The Washington Post Press Items
The moral case for reform as an alternative to an unacceptable status quo — a humanitarian crisis that is hurting untold numbers of people — has motivated many evangelicals to get involved in the push to fix the immigration system. And today, evangelical writer Jim Wallis makes that moral case by painting a vivid picture of the dilemma the country currently faces:
The government shutdown in October left little to make us proud. But three Republican senators—Susan Collins (Me.), Lisa Murkowski (Alaska) and Kelly Ayotte (N.H.)—were an exception to the rule. The framework begun by the three women is credited with helping to form the Senate deal that finally ended the 16-day shutdown. All of which makes us wonder: What might happen if women, and their tendency toward more collaborative leadership, held more seats in Congress?
Back on the Mall, the four original fasters ended their protest after 22 days. They were replaced by eight other people who continued the fast. They include Rep. Joe Kennedy, D-Mass., Bernice King, a pastor and the daughter of the Rev. Martin Luther King Jr., and Rev. Jim Wallis, president of Sojourners. House Minority Leader Nancy Pelosi, D-Calif., and about a dozen Democratic members of Congress have come by to offer support.
Medina's fast will also be continued by Rev. Jim Wallis, of Sojourners.
This Advent Season the fast started by immigrants will be offered to the nation, with thousands joining from all over the nation. A group of faith leaders, including Rev. Jim Wallis and myself, will continue the fast. Many faith leaders and pastors will be coming to join us in the tent across from the Capitol to fast and pray. Each day, groups of us will fast and pray in the Capitol Hill tent, welcoming visitors and fellow-fasters who wish to join us. So please join us wherever you are this Advent Season in prayer and fasting. Pray for a vote on immigration reform. Pray for 11 million people and their families. Pray for a miracle. Prayer and righteous action work.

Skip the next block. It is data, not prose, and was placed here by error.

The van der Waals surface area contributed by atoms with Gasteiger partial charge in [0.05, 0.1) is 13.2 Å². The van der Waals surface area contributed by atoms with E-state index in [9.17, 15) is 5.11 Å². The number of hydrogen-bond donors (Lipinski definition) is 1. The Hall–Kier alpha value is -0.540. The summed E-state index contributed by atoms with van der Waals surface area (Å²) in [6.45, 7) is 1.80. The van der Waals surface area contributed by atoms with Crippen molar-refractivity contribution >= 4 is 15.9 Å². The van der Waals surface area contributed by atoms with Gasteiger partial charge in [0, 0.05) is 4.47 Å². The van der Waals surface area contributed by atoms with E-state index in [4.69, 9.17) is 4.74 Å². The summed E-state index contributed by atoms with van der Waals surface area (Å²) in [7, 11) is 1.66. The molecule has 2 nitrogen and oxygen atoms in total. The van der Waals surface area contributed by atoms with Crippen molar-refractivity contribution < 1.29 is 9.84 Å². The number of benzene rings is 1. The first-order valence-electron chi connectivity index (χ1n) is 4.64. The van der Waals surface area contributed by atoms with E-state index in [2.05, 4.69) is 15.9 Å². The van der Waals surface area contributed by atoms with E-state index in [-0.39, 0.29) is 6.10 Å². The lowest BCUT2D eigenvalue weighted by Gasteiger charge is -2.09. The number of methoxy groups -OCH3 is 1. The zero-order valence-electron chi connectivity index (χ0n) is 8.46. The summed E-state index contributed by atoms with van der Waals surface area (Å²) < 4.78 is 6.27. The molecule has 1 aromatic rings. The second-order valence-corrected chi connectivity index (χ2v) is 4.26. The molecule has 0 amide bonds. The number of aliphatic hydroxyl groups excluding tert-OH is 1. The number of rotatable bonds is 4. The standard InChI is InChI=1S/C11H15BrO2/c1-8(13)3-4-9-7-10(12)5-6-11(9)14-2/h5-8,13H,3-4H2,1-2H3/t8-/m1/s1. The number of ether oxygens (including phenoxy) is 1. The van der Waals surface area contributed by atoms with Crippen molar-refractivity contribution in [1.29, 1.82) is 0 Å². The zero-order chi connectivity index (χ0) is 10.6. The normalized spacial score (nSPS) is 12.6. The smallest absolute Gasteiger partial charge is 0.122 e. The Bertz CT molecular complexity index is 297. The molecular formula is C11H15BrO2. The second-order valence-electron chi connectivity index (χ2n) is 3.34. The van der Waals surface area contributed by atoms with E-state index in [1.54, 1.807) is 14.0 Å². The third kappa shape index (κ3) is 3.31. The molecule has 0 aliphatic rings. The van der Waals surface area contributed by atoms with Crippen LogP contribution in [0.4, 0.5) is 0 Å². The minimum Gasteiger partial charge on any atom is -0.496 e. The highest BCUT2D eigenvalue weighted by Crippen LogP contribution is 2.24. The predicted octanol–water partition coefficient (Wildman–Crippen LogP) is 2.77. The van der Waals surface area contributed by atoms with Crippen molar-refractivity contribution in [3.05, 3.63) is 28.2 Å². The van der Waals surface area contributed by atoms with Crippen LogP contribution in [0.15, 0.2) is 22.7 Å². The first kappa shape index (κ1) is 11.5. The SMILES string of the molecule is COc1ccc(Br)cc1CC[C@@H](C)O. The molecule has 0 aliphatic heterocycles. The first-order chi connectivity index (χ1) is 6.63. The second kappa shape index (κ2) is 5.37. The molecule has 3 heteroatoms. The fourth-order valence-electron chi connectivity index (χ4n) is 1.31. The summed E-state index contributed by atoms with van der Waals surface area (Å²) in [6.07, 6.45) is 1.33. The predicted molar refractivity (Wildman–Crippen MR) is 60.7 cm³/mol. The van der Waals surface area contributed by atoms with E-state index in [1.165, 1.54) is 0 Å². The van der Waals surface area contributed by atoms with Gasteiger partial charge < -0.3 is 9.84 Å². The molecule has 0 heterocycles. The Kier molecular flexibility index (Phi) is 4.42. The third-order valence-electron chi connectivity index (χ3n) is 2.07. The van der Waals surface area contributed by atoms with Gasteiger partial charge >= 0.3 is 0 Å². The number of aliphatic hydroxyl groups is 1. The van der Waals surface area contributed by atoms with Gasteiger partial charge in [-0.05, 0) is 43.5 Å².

This group spans the gamut from Dr. Martin Luther King’s denomination- the Progressive National Baptist Convention- to the evangelical group Sojourners, to the Islamic Society of North America, to mainline Christian denominations like the Methodists and Presbyterians to the Reform and Conservative Jewish Movement.
We helped launch the Evangelical Immigration Table and met with many members of Congress and their staff for months and prayed asking God for continued guidance and wisdom for members of Congress through our #Pray4Reform effort at www.Pray4reform.com. After distributing 120,000 bookmarks as part of our “I Was A Stranger” challenge, placing billboards and airing radio ads in Florida and Texas, among other states, we felt that we were at a moment when our voices were making a concerted difference.
The Rev. Jim Wallis is a man of the left — perhaps the defining figure of the evangelical left. So it is not surprising that I should find some of the policy views expressed in his new book, “On God’s Side,” badly mistaken. But this does not prevent Wallis from being resoundingly right in his central premise: that American politics would be elevated by a renewed commitment to the common good.
Some longtime members left, but new members joined the congregation, including Jim Wallis, a well-known evangelical author and activist, and Burns Strider, a faith adviser to Hillary Rodham Clinton during her presidential campaign.
Pennsylvania, Georgia and Virginia have long been bastions of gun-rights supporters, with vast rural areas and strong hunting traditions. But in recent days, lawmakers from those states have demonstrated a new willingness to back stricter firearms regulations, setting the stage for what could be the first major gun-control legislation to pass Congress in two decades.